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Author Topic: Longest of Anything  (Read 16541 times)

webfil

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Re: Longest of Anything
« Reply #25 on: July 20, 2013, 10:31:38 AM »

Longest provincial highway: R-138, 1,389 km / 863 mi
That is not true.

First of all, R-138 is 1519 kilometres (944 miles) long.
Also, the longest provincial highway is R-132, with its length of 1612 kilometres (1001 miles).
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cpzilliacus

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Re: Longest of Anything
« Reply #26 on: July 20, 2013, 01:04:44 PM »

Quote
First of all, R-138 is 1519 kilometres (944 miles) long.
Also, the longest provincial highway is R-132, with its length of 1612 kilometres (1001 miles).

Looking on the map, it appears that Quebec 138 would be (by far) the longest if it were to be continuous all the way from Natashquan to Blanc Sablon.

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Re: Longest of Anything
« Reply #27 on: July 20, 2013, 02:21:04 PM »

Maryland

Longest Interstate highway - I-95 at about 109+ miles

Longest distance between interchanges - I-68 in Garrett County between exits 4 and 14 at about 9.65 miles (though there is a rest area/welcome center on the eastbound side) - alternatively, I-95 (JFK Highway) in Cecil County between exits 100 and 109 at about 8.72 miles has no rest area or welcome center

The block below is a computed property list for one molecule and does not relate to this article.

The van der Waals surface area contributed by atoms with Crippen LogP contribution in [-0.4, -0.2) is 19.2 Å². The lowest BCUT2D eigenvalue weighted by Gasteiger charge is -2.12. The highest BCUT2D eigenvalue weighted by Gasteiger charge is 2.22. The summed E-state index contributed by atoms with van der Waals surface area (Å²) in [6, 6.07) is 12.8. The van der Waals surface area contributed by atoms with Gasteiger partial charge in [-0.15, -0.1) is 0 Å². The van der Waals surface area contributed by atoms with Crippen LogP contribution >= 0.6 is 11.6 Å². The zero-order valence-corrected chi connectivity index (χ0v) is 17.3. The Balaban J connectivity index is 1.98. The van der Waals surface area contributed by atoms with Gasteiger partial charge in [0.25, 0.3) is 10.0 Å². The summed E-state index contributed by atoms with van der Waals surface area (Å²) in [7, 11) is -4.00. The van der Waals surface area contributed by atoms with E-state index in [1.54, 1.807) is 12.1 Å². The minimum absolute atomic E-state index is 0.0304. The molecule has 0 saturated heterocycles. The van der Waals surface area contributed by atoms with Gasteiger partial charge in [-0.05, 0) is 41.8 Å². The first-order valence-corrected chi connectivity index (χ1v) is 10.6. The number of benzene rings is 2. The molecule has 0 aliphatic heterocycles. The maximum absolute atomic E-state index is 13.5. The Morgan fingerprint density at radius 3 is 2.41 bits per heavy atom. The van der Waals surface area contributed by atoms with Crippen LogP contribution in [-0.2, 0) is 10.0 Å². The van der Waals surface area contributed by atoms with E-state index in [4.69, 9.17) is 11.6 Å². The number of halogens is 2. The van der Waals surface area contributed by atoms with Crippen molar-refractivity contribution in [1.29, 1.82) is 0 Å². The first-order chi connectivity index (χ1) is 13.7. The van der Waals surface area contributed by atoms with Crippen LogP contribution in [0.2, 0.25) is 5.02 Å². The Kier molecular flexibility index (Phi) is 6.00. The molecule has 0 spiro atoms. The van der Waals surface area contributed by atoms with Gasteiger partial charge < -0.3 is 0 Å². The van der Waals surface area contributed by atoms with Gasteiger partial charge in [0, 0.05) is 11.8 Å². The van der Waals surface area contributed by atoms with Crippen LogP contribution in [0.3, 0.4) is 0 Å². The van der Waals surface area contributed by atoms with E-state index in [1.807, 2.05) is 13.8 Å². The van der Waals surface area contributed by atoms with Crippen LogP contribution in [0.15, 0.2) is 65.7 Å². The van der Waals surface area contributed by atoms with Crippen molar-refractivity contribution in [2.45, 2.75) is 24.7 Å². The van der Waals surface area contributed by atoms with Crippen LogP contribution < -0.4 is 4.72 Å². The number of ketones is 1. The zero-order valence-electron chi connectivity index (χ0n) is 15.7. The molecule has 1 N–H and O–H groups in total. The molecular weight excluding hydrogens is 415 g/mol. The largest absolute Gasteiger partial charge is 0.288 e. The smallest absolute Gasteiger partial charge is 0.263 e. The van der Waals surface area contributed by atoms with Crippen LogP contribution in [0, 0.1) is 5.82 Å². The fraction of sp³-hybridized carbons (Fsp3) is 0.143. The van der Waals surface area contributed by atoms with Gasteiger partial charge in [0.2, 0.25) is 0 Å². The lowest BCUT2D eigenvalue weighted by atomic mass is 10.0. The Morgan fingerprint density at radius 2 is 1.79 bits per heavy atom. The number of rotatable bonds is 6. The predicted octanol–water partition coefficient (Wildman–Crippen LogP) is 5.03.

Longest non-Interstate highway with full access control - Md. 295 (Baltimore-Washington Parkway) at about 29.5 miles (about 18.6 miles is National Park Service maintenance, about 10.3 miles is state maintenance, and less than 1 mile is Baltimore City  maintenance)

Longest U.S. highway - U.S. 40 at 220+ miles (also the longest numbered highway, though a fair amount is multiplexed with I-68 and I-70)

Longest state highway - Md. 2 at about 79 miles

Longest bridge - U.S. 50 and U.S. 301, William Preston Lane, Jr. Memorial Bridge (a/k/a Chesapeake Bay Bridge) at about 4.06 miles (does not include causeway section on the Eastern Shore (Queen Anne's County) side)
« Last Edit: July 20, 2013, 10:23:38 PM by cpzilliacus »
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webfil

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Re: Longest of Anything
« Reply #28 on: July 20, 2013, 02:40:53 PM »

Quote
First of all, R-138 is 1519 kilometres (944 miles) long.
Also, the longest provincial highway is R-132, with its length of 1612 kilometres (1001 miles).

Looking on the map, it appears that Quebec 138 would be (by far) the longest if it were to be continuous all the way from Natashquan to Blanc Sablon.

Indeed, as it would possibly extend its length above 1900 kilometres.
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Urban Prairie Schooner

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Re: Longest of Anything
« Reply #29 on: July 20, 2013, 08:58:38 PM »

Louisiana

Longest Interstate/continuous freeway: I-10, 274.42 miles
Longest state highway: LA 1, 436.2 miles
Longest US highway: US 90, 300.63 miles
Longest bridge over open water: Lake Pontchartrain Causeway, 24 miles
Longest bridging of any sort: I-310/I-10/I-55 from Destrehan to north of Pass Manchac, 38.72 miles (for all practical purposes this is a single bridge with multiple access points)
Longest gap between freeway exits: 12 miles at two locations (I-10 between exits 139 and 151 and exits 194 and 206)
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Re: Longest of Anything
« Reply #30 on: July 22, 2013, 11:20:14 AM »

Yup, my bad. Don't know how I screwed that one up, especially since I knew the answer. Must've been tired or something.
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US81

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Re: Longest of Anything